Accessibility Vs. Mobility Redux
I’m going to riff off a recent Interchange Blog post by Michael Lewyn on the relationship between mobility and accessibility. Given the positive comments from the planning community to Michael’s post, a little engagement may be necessary for both clarity as well as fully understanding the implications of reading too much into the accessibility versus mobility debate.
I'm going to riff off a recent Interchange Blog post by Michael Lewyn on the relationship between mobility and accessibility. Given the positive comments from the planning community to Michael's post, a little engagement may be necessary for both clarity as well as fully understanding the implications of reading too much into the accessibility versus mobility debate.
Michael makes a welcome attempt to clarify the distinction between the two terms, but I think he's incorrect when he concludes his post, after criticizing planning in "auto-dependent" suburbs: "It logically follows that mobility for all is highest in places that accommodate pedestrians, transit users, and bicyclists as well as drivers- in other words, that accessibility is mobility." As the author of two books on transportation policy, and one titled Mobility First, I'll beg to dissent-somewhat.
For the record, I agree completely with the observation that the terms "mobility" and "accessibility" are confused in the planning discourse, with the term mobility often incorrectly tied to automobile travel as if mobility should be dismissed or reduced. This is unfortunate.
Mobility, as Michael correctly notes, is about moving people and goods from place-to-place. Higher mobility is good for society and cities (as I discuss in Chapter 3 of Mobility First.) Accessibility is something that is easily approached, entered, obtainable, or attained. Greater accessibility is also good for society and cities. Achieving one doesn't necessarily imply giving up the other. The two terms should not be conflated, in either common usage or in urban planning discourse. Mobility provides access, but it is not access. Also, accessibility does not provide mobility.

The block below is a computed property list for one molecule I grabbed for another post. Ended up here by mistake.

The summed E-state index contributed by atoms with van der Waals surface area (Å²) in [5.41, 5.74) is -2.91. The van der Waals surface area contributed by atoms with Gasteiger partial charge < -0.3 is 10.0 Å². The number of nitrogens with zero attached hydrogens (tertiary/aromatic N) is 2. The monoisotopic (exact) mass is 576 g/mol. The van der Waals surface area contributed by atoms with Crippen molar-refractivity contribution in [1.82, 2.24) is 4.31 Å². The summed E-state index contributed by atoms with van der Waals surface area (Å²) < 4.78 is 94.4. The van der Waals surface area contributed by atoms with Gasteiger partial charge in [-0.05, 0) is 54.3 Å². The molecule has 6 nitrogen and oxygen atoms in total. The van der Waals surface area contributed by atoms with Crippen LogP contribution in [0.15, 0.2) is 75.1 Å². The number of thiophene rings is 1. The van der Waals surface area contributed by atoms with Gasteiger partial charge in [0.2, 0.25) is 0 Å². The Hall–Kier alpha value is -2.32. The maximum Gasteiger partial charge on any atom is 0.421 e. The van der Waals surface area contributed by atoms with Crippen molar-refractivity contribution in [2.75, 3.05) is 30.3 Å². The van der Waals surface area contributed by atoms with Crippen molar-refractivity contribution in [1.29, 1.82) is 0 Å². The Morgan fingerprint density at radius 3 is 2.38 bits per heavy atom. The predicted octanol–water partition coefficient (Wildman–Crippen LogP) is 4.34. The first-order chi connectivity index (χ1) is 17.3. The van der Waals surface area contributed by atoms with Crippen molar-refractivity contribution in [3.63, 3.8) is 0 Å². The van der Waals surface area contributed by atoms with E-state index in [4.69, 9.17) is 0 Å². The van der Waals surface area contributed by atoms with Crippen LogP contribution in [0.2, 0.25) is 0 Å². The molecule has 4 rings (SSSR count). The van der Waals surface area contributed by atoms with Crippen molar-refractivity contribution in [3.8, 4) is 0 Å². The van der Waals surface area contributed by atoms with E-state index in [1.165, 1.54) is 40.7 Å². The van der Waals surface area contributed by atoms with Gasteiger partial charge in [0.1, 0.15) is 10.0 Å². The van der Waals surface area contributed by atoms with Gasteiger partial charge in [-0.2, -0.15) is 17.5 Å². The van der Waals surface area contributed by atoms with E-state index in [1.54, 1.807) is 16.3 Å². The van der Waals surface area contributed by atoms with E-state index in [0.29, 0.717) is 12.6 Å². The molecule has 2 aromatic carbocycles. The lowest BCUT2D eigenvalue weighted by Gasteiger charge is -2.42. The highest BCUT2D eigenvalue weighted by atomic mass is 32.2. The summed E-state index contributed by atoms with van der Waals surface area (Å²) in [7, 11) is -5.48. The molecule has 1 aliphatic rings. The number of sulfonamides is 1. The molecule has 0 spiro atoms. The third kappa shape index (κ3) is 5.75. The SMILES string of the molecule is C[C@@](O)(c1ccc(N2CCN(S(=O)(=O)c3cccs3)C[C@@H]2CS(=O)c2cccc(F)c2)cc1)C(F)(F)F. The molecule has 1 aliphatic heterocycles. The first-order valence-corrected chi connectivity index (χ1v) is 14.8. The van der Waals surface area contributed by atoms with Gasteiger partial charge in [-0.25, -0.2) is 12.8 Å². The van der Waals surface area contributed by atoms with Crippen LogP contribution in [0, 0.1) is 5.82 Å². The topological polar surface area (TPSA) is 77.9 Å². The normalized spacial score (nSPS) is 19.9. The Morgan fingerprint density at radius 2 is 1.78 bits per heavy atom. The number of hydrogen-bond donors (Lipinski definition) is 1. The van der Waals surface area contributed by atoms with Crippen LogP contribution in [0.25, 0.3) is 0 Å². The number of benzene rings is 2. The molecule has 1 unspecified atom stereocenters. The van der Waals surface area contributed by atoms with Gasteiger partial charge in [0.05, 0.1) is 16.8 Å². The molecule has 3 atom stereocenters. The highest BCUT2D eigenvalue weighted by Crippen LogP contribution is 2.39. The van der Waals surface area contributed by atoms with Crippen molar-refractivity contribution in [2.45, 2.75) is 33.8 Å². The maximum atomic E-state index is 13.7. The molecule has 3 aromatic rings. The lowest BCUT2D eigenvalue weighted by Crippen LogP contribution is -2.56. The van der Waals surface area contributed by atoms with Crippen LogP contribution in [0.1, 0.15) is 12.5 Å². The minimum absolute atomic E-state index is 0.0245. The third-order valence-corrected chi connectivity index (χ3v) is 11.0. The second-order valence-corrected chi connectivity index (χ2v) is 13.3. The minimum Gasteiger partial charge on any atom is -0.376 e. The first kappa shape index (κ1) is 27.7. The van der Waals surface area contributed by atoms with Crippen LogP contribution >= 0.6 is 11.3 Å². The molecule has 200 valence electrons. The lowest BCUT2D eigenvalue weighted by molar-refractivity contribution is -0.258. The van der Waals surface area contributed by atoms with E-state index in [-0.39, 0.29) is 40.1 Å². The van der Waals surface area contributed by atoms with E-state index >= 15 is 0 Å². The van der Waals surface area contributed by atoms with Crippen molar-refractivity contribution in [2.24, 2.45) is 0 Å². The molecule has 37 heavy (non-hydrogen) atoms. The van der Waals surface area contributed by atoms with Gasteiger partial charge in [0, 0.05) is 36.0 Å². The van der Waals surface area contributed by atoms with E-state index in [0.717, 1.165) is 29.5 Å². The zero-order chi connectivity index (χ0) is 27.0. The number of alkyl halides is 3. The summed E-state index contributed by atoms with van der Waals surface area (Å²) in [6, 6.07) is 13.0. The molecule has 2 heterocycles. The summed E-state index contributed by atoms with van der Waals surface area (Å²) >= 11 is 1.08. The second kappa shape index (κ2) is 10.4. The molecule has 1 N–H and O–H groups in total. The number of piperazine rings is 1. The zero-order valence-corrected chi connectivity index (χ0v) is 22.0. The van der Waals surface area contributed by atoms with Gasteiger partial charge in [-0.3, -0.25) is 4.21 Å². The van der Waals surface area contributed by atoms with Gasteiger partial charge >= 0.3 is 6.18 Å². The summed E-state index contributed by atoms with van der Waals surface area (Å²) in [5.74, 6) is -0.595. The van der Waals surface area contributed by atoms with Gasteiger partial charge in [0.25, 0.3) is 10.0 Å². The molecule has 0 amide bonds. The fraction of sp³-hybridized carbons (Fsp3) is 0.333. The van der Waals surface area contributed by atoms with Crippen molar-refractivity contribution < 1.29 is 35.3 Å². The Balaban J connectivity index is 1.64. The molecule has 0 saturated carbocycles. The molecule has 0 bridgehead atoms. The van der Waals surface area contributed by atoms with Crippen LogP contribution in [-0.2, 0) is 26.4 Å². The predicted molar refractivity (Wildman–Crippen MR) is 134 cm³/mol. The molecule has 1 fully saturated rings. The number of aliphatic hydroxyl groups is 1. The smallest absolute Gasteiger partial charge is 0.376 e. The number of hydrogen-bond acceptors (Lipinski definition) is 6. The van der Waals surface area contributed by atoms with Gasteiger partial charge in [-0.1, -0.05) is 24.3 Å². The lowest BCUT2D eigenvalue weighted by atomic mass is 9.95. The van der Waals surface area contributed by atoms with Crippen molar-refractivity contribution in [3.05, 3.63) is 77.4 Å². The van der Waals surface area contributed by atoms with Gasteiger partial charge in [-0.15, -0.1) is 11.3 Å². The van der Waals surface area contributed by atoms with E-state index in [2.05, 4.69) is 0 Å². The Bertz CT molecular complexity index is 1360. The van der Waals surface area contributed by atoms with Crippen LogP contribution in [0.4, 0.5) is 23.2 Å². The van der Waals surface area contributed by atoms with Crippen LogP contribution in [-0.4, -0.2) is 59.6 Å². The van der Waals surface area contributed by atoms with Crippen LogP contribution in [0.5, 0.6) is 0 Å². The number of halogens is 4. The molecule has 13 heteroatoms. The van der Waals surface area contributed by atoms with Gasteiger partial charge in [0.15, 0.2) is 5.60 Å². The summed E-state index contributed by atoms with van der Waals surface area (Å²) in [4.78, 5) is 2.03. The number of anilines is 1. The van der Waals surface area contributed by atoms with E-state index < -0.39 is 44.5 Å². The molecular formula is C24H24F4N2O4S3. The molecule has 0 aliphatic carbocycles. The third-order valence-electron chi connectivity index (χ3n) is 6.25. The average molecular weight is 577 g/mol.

The automobile, in contrast, is a transportation technology, a method for obtaining things people desire. Cars are, in this respect, no different from busses, taxis, bicycles, or even our feet in the context of mobility (and more broadly accessibility). Each of these technologies has functional advantages and disadvantages. The choice, and even preference for, one transportation technology over another is driven by the desire for mobility and its ability to provide as a means for accessing the goods and services we want.
Unfortunately, by conflating mobility, accessibility and transportation modes, we leave out the crucial discussion of the trade offs implied by consciously shifting from one transportation mode to another. Simply adding transportation modes to an existing built environment will not necessarily increase mobility or accessibility. If the buses run empty, and bicycle paths go unused, the provision of these alternative modes provides neither greater mobility nor greater access. Indeed, by shifting resources from more productive public investments, including greater capacity for the modes that make sense, overall accessibility may decline.
Thus, in the ongoing discussion in the planning profession about mobility and accessibility, a crucial question is what transportation modes need to be in what places and at what times in the neighborhood development cycle. Not all modes are created, or function, equally. Putting the wrong modes in the wrong place may compromise the healthy development of communities.